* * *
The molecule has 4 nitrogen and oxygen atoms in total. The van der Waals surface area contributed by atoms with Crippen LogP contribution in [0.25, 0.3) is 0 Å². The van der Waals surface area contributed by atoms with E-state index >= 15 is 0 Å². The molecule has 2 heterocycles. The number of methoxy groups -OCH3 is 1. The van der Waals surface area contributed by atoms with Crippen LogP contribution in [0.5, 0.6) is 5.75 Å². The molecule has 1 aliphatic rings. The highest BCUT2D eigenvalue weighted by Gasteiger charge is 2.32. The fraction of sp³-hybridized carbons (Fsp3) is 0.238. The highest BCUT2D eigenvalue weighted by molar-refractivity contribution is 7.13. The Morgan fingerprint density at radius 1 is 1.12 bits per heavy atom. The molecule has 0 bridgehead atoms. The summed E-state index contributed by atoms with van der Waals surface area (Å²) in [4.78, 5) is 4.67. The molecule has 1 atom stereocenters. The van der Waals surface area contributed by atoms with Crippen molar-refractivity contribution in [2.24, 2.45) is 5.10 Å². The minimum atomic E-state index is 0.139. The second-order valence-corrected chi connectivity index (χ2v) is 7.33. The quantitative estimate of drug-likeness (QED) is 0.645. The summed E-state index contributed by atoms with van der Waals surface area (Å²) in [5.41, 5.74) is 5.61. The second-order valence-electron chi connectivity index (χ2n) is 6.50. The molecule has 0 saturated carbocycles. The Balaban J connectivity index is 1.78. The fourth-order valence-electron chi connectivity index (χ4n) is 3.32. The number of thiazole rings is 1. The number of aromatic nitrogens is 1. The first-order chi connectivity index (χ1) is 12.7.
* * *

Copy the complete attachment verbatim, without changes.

The molecule has 4 nitrogen and oxygen atoms in total. The van der Waals surface area contributed by atoms with Crippen LogP contribution in [0.25, 0.3) is 0 Å². The van der Waals surface area contributed by atoms with E-state index >= 15 is 0 Å². The molecule has 2 heterocycles. The number of methoxy groups -OCH3 is 1. The van der Waals surface area contributed by atoms with Crippen LogP contribution in [0.5, 0.6) is 5.75 Å². The molecule has 1 aliphatic rings. The highest BCUT2D eigenvalue weighted by Gasteiger charge is 2.32. The fraction of sp³-hybridized carbons (Fsp3) is 0.238. The highest BCUT2D eigenvalue weighted by molar-refractivity contribution is 7.13. The Morgan fingerprint density at radius 1 is 1.12 bits per heavy atom. The molecule has 0 bridgehead atoms. The summed E-state index contributed by atoms with van der Waals surface area (Å²) in [4.78, 5) is 4.67. The molecule has 1 atom stereocenters. The van der Waals surface area contributed by atoms with Crippen molar-refractivity contribution in [2.24, 2.45) is 5.10 Å². The minimum atomic E-state index is 0.139. The second-order valence-corrected chi connectivity index (χ2v) is 7.33. The quantitative estimate of drug-likeness (QED) is 0.645. The summed E-state index contributed by atoms with van der Waals surface area (Å²) in [5.41, 5.74) is 5.61. The second-order valence-electron chi connectivity index (χ2n) is 6.50. The molecule has 0 saturated carbocycles. The Balaban J connectivity index is 1.78. The fourth-order valence-electron chi connectivity index (χ4n) is 3.32. The number of thiazole rings is 1. The number of aromatic nitrogens is 1. The first-order chi connectivity index (χ1) is 12.7.